In the previous article, we examined the difference between the Reformed and Dispensational approach to Biblical counseling concerning the word nouthetic (or admonish). It was seen that the Reformed approach of nouthetic was appropriate in one aspect of Biblical counseling, and that was instructing a person out of active sin. However, it was too narrow because it did not cover all of the ways a person can admonish as seen in Scripture. In addition, the Reformed position was not broad enough to cover all of the ways a person can be cared for in terms of counseling. By contrast, the Dispensational, due to their Biblical hermeneutic, observes a diverse range of addressing problems based on the context of the problem the counselee is experiencing.

Next, we examine the overarching perspective for the counselee in Biblical counseling. What is the overall aspect of both the Reformed (Covenant) approach and the Dispensational approach?

The founder of nouthetic counseling comes from a man by the name of Jay Adams, who is a devoted Presbyterian, which roots originate from 5-point, or “classical,” Calvinism. The broader Presbyterian tradition instructs from the Westminster Larger and Shorter Catechism. In the catechism, it defines the 10 Commandments as the “moral laws” that govern men, and specifically Christians. These are found in Questions 40-42 in the Westminster Larger and Shorter Catechism:

Quest. 40. What did God at first reveal to man for the rule of his obedience?
Ans. 40. The rule which God at first revealed to man for his obedience, was the moral law.(1)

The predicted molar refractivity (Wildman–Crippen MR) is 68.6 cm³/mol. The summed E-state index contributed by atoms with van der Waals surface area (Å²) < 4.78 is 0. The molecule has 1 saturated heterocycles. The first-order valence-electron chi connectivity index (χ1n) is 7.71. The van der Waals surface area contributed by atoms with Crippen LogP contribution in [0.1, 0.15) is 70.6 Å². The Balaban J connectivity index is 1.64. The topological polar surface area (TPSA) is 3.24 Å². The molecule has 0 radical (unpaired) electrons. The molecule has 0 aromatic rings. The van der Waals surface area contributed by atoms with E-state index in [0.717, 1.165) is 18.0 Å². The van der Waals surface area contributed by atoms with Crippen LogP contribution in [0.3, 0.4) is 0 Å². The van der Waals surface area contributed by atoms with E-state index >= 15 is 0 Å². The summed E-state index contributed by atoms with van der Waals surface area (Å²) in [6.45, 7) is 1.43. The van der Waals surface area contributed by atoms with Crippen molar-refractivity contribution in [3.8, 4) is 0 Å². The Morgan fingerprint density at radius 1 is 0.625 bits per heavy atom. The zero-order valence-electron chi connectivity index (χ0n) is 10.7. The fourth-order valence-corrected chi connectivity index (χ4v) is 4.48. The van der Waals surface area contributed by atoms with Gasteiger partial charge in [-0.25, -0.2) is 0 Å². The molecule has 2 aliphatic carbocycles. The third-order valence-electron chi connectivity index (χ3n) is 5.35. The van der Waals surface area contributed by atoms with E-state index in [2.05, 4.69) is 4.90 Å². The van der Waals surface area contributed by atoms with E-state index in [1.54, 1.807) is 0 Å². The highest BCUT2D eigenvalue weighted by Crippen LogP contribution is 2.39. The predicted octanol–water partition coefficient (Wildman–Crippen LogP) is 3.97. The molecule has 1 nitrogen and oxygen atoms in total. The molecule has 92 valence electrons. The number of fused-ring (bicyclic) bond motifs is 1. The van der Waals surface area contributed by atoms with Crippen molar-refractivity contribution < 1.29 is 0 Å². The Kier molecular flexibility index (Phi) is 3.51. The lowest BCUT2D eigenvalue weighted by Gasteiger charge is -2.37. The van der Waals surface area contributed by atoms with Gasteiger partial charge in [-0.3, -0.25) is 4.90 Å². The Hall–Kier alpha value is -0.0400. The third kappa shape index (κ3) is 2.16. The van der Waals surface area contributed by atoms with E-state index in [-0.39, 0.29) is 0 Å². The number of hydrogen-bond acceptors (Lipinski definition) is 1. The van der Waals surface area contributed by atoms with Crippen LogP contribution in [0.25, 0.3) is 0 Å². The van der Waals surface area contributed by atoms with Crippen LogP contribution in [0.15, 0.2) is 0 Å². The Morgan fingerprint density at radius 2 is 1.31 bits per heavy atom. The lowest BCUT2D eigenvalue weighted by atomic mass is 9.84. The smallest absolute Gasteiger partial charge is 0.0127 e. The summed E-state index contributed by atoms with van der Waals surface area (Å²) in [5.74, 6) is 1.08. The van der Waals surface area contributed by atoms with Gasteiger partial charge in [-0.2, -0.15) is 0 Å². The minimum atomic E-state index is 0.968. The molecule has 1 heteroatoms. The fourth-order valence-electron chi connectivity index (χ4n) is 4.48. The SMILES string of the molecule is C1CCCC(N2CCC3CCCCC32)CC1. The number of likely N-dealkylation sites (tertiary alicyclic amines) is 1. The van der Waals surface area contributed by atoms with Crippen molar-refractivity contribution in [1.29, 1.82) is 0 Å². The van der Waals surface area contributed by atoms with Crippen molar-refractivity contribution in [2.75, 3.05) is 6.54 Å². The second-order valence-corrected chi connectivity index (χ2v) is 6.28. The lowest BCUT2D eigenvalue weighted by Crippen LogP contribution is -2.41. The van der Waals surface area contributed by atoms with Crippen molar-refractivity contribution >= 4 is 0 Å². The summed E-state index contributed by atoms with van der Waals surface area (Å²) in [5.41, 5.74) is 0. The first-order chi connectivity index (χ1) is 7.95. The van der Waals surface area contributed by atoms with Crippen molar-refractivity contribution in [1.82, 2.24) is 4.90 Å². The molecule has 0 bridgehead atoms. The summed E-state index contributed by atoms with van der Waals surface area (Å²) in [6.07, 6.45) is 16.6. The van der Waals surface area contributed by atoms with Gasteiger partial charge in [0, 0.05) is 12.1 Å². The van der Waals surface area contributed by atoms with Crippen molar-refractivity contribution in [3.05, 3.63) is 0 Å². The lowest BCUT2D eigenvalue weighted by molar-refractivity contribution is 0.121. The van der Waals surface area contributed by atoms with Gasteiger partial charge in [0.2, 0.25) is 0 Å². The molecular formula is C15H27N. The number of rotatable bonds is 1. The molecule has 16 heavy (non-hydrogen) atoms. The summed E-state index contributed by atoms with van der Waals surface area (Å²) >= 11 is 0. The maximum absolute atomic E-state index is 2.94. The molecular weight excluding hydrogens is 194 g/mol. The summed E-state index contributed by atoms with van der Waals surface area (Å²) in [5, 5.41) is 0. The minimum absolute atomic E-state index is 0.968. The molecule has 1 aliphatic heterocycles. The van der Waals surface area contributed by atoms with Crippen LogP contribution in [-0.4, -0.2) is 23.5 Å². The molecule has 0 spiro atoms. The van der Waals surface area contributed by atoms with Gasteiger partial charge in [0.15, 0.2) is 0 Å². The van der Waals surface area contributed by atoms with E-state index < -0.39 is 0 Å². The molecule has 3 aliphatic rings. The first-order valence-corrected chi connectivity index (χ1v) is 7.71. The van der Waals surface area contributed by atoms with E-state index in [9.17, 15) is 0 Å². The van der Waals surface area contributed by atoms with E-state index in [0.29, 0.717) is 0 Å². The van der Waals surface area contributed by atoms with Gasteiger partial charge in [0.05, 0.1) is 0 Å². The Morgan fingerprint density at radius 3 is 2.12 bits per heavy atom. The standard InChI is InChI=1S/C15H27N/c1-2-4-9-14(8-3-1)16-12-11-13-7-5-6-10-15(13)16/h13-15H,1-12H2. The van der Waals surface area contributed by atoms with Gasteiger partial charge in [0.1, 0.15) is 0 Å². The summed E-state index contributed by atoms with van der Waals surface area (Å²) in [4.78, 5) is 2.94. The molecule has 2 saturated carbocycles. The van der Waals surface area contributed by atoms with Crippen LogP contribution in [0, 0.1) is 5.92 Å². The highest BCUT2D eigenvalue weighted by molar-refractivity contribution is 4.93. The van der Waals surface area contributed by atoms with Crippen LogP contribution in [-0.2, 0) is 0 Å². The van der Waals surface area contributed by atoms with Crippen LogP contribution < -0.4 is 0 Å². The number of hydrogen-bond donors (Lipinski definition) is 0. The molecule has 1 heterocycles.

Quest. 41. Where is the moral law summarily comprehended?
Ans. 41. The moral law is summarily comprehended in the ten commandments.

Quest. 42. What is the sum of the ten commandments?
Ans. 42. The sum of the ten commandments is, To love the Lord our God with all our heart, with all our soul, with all our strength, and with all our mind; and our neighbor as ourselves.

These three particular points found Westminster Larger and Shorter Catechism are the goal of Reformed (Covenant) Counseling: to change behaviors so that they are in the confines of the moral law. Jay Adams underscores this in his book Competent To Counsel:

The overarching purpose of preaching and counseling is God’s glory. But the underneath side of that splendid rainbow is love. A simple biblical definition of love is: The fulfillment of God’s commandments. Love is a relationship conditioned upon responsibility, that is, responsible observance of the commandments of God…Thus the goal of nouthetic counseling is set forth plainly in the Scriptures: to bring men into loving conformity to the law of God (Adams, 55 emphasis mine).

However, the Dispensational counselor has a different goal in mind in counseling Biblically, which is set forth in the Scriptures. Paul writes in his letter to Titus and stated the following:

For the grace of God has appeared, bringing salvation to all men, 12 instructing us to deny ungodliness and worldly desires and to live sensibly, righteously and godly in the present age…

Titus 2:11-12 NASB

Paul, addressing the churches in Rome, also writes:

12 Therefore do not let sin reign in your mortal body so that you obey its lusts, 13 and do not go on presenting the members of your body to sin as instruments of unrighteousness; but present yourselves to God as those alive from the dead, and your members as instruments of righteousness to God. 14 For sin shall not be master over you, for you are not under law but under grace.